Priorities - A: high, B: medium, C: low; Status - _: unfinished, X: finished, C: cancelled, P: pending, o: in progress, >: delegated. Covey quadrants - Q1 & Q3: urgent, Q1 & Q2: important
BXTrack down bug with emacs-wiki-escape-html-string and ".12 " : E-Mail from Jeremy Cowgar (bug)
BXDownload and unpack http://people.debian.org/~joerg/bad.licenses.tar.bz2 (debian)
BXFile ITP for remember-el (feature)
BXAdd hippie expansion for days : E-Mail from Paul Lussier (feature)
BXAdd hippie expansion for BBDB : E-Mail from Paul Lussier (feature)


1. Mid-term plans

I am just about ready to go back to school. I don't want to teach yet and I definitely don't want to go into the industry. If I get accepted by UToronto, I will happily take up an HCI degree there. If I don't get accepted (waaah), then I'll resume my long-postponed MA Education (Information Technology Integration) and just have _fun_ studying.

I'm really, really, really looking forward to going back to school again.

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2. Learning Links

Categories: None -- Permalink
"Learning Links Center for Alternative Education, an NGO with SEC Reg. No. A20000-8543 housed at Stalls 7 and 8 Sanvil Center, Katipunan Avenue, was founded by Ateneo alumni in the year 2000. Its mission is to help 7 to 14 year old Katipunan street kids and at-risk children get access to supplementary educational activities so they can achieve their fullest potentials and integrate more easily into mainstream society.

Currently, Learning Links is in need of volunteers who can join their twice-a-month Saturday afternoon Ate-Kuya program. Volunteers will have the opportunity to share around two to three hours of their time per session with a group of kids - swapping stories, playing games, engaging in creative tasks or taking a stroll in the Ateneo campus -and act as buddies or even role models to these little ones.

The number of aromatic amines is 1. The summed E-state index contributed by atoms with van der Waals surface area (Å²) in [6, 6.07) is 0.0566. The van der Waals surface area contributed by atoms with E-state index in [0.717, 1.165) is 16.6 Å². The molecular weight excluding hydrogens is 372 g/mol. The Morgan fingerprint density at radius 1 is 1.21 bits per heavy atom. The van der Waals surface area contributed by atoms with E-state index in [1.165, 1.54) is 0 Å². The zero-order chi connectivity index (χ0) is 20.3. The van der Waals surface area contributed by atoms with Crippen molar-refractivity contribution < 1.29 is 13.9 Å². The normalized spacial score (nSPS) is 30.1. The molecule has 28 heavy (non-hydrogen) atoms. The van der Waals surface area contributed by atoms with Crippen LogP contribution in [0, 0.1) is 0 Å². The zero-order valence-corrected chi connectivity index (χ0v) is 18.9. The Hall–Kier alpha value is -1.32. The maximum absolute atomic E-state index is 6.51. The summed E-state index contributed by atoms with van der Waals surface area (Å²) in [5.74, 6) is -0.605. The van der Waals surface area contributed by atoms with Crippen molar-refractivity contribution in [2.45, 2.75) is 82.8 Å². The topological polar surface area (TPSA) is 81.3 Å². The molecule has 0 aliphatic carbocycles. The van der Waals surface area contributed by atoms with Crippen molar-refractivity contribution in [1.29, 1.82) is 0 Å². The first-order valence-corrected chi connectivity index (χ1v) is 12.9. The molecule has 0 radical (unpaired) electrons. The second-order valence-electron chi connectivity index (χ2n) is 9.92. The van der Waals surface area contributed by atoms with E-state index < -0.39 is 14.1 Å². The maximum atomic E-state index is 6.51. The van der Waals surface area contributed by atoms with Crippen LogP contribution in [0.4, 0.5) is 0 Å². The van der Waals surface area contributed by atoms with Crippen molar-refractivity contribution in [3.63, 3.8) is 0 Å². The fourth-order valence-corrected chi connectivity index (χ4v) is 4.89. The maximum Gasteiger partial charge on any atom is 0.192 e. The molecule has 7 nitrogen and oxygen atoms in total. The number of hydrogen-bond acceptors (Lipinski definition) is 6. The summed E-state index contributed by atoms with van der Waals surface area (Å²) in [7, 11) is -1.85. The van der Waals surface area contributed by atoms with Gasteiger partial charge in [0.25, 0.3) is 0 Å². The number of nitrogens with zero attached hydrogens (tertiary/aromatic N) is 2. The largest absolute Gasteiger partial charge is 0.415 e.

Interested parties may call or text 0917-8269108 (Kuya Froy) or 0917-6939831 (Ate Julie).

Together, let's bring learning back to the kids."

E-Mail from Ateneo Alumni Affairs Office

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3. Planner help on IRC

Categories: GoodKarma:8 -- Permalink
<VisRealty> sorry to bug you...
<VisRealty> but dagbrown said you might be familiar with emacs-wiki and planner mode?
<VisRealty> if you're busy with other stuff, no worries
<sachac> Oh! =D
<VisRealty> oh wait!
<VisRealty> are you the planner.el maintainer?!
<sachac> Yup. ^_^
<VisRealty> wow! i'm so honored to be speaking with you :-)
<VisRealty> it's such a great tool, me and my peers swear by it

Chat with VisRealty on kornbluth.freenode.net

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4. Yet another cool little Planner hack: really smart tab expansion

Categories: ToReflectOn:3 -- Permalink
One of the greatest things Planner has done for me has been to make it easy to keep track of little tasks. Having lots of things on the shelf makes it far easier for me to take advantage of moments of inspiration and turn them into real code. I do my best thinking on the train, walking home, in the bath: wherever I can squeeze some reflection into a couple of minutes of waiting. Then I mentally run through whatever little tasks I have lying around, and if inspiration hits, I run with it.

Today was pll's lucky day. He asked for ways to easily hyperlink to people's records and to days like "tomorrow", "yesterday", and "today". I remember thinking, "Hey, that would be cute." The feature was really close to something I hacked together over a year ago, so I pulled up my old configuration, tweaked it a bit, and ended up creating this nifty tab expansion module that used hippie-expand to expand planner names in an intelligent way.